1. MGB GT/ Roadster
Hugely popular in its day and still one of Britain’s most accessible classic cars, MGBs are easy to repair with many models available today having been extensively restored by loving owners.
Widely considered a good “starter classic”, the hardtop GT is less popular as a summer run-around that the convertible Roadster but they are also generally less expensive than their soft top cousins.
GT owners also have the added kudos of driving a car that has the hand of Sergio Pininfarina in its creation. The design house best known for helping to model generations of Ferraris, was commissioned by MG to develop the GT’s revolutionary sloping roof, providing coupe styling with hatchback practicality.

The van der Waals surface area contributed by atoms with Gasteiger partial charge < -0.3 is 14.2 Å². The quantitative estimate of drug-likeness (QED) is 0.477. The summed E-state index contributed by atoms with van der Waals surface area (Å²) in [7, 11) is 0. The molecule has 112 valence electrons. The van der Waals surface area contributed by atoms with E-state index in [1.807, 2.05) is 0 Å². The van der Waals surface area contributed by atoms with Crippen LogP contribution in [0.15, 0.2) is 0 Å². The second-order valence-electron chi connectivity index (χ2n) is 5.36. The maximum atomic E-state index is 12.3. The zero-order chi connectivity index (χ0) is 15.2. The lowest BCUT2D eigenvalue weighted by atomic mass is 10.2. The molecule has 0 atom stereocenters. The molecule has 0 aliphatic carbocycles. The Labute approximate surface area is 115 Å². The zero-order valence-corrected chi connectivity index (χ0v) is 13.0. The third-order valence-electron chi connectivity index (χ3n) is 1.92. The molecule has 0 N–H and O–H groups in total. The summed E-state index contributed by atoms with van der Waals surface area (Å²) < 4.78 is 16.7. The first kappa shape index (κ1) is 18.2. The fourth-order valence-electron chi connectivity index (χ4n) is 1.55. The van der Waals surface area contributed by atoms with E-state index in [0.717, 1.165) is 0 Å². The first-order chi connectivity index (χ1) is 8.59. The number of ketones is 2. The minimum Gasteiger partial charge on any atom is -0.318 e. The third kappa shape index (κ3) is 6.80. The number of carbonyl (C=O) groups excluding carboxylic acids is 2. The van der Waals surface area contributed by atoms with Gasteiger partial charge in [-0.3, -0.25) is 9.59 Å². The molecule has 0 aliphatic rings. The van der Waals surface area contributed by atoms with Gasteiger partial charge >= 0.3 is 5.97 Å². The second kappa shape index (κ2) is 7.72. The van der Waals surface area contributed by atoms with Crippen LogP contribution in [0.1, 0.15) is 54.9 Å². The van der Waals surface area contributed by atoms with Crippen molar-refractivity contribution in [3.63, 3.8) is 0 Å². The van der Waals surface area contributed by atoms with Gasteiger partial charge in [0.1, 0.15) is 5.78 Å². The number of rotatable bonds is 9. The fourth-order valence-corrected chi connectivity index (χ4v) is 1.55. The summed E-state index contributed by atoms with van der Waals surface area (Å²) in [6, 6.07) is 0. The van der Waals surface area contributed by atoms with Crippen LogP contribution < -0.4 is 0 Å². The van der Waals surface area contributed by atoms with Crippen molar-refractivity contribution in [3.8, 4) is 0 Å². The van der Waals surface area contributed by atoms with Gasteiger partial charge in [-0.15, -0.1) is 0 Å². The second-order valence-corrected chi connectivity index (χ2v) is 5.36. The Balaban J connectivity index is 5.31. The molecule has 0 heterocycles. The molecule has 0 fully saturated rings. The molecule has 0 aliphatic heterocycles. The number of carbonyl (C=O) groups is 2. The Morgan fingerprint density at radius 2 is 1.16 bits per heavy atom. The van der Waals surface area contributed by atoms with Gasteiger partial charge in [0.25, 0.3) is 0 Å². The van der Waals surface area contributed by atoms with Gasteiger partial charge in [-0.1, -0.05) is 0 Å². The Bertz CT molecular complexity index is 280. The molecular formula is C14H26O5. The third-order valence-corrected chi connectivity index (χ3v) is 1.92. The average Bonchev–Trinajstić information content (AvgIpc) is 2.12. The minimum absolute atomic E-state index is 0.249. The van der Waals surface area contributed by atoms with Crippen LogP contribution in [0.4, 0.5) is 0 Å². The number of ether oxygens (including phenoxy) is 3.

One MGB GT went on the market this week for £15,000, and only 1500 miles on the clock, but a good target price would be £3,000 to £7,000.
2. Triumph Spitfire
Built to honour the Spitfire fighter plane, the very first Triumph Spitfires appeared at the London Motor Show in 1962 and were in production up until 1980.
In common with many cars of its age, classic Spitfires are at risk of acquiring a rust build-up on the floor panels and in the sills, which can be extremely expensive to repair. The bonnet area and headlamps are also particularly susceptible to rust.
The later models are usually more reliable, and come with added chrome. Aim for £4000-7000.